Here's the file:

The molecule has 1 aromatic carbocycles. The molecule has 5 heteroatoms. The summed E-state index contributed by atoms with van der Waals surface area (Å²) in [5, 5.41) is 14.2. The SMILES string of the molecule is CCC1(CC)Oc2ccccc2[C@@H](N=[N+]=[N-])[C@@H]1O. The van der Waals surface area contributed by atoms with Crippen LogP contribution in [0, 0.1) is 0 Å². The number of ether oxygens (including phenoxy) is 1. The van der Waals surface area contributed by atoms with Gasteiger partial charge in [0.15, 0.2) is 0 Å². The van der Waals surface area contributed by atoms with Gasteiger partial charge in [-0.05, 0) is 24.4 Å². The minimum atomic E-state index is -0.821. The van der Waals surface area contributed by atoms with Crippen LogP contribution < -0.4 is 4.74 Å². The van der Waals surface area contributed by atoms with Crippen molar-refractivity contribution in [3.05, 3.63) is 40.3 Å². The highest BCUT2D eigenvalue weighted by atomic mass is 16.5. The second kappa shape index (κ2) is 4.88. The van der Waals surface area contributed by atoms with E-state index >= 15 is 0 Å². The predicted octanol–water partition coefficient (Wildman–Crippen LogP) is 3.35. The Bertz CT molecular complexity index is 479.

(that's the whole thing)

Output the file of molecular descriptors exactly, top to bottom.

The molecule has 1 aromatic carbocycles. The molecule has 5 heteroatoms. The summed E-state index contributed by atoms with van der Waals surface area (Å²) in [5, 5.41) is 14.2. The SMILES string of the molecule is CCC1(CC)Oc2ccccc2[C@@H](N=[N+]=[N-])[C@@H]1O. The van der Waals surface area contributed by atoms with Crippen LogP contribution in [0, 0.1) is 0 Å². The number of ether oxygens (including phenoxy) is 1. The van der Waals surface area contributed by atoms with Gasteiger partial charge in [0.15, 0.2) is 0 Å². The van der Waals surface area contributed by atoms with Gasteiger partial charge in [-0.05, 0) is 24.4 Å². The minimum atomic E-state index is -0.821. The van der Waals surface area contributed by atoms with Crippen LogP contribution < -0.4 is 4.74 Å². The van der Waals surface area contributed by atoms with Crippen molar-refractivity contribution in [3.05, 3.63) is 40.3 Å². The highest BCUT2D eigenvalue weighted by atomic mass is 16.5. The second kappa shape index (κ2) is 4.88. The van der Waals surface area contributed by atoms with E-state index >= 15 is 0 Å². The predicted octanol–water partition coefficient (Wildman–Crippen LogP) is 3.35. The Bertz CT molecular complexity index is 479.